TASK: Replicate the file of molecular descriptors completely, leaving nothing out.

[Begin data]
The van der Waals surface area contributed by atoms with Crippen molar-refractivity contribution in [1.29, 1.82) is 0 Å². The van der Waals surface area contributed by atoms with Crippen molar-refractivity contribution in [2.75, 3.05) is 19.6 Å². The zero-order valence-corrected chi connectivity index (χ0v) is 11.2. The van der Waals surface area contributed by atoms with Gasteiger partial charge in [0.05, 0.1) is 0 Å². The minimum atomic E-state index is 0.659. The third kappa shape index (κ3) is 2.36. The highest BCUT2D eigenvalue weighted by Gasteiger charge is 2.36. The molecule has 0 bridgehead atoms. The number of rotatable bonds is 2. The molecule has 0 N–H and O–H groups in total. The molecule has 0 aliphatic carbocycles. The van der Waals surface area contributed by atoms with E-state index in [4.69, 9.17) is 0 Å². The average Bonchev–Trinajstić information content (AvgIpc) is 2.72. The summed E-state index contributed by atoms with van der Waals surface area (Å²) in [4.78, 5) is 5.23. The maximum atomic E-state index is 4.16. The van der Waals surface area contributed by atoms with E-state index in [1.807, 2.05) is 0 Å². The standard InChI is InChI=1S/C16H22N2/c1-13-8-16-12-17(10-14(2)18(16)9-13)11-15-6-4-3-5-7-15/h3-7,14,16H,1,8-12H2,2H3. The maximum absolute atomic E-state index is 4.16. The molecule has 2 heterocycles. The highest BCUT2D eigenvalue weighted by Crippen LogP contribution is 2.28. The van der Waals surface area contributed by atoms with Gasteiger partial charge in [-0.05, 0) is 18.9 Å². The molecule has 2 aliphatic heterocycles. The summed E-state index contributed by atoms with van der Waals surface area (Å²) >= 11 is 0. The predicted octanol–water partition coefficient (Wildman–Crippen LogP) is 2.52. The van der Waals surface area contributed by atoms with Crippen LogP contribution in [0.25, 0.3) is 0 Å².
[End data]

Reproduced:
The van der Waals surface area contributed by atoms with Crippen molar-refractivity contribution in [1.29, 1.82) is 0 Å². The van der Waals surface area contributed by atoms with Crippen molar-refractivity contribution in [2.75, 3.05) is 19.6 Å². The zero-order valence-corrected chi connectivity index (χ0v) is 11.2. The van der Waals surface area contributed by atoms with Gasteiger partial charge in [0.05, 0.1) is 0 Å². The minimum atomic E-state index is 0.659. The third kappa shape index (κ3) is 2.36. The highest BCUT2D eigenvalue weighted by Gasteiger charge is 2.36. The molecule has 0 bridgehead atoms. The number of rotatable bonds is 2. The molecule has 0 N–H and O–H groups in total. The molecule has 0 aliphatic carbocycles. The van der Waals surface area contributed by atoms with E-state index in [4.69, 9.17) is 0 Å². The average Bonchev–Trinajstić information content (AvgIpc) is 2.72. The summed E-state index contributed by atoms with van der Waals surface area (Å²) in [4.78, 5) is 5.23. The maximum atomic E-state index is 4.16. The van der Waals surface area contributed by atoms with E-state index in [1.807, 2.05) is 0 Å². The standard InChI is InChI=1S/C16H22N2/c1-13-8-16-12-17(10-14(2)18(16)9-13)11-15-6-4-3-5-7-15/h3-7,14,16H,1,8-12H2,2H3. The maximum absolute atomic E-state index is 4.16. The molecule has 2 heterocycles. The highest BCUT2D eigenvalue weighted by Crippen LogP contribution is 2.28. The van der Waals surface area contributed by atoms with Gasteiger partial charge in [-0.05, 0) is 18.9 Å². The molecule has 2 aliphatic heterocycles. The summed E-state index contributed by atoms with van der Waals surface area (Å²) >= 11 is 0. The predicted octanol–water partition coefficient (Wildman–Crippen LogP) is 2.52. The van der Waals surface area contributed by atoms with Crippen LogP contribution in [0.25, 0.3) is 0 Å².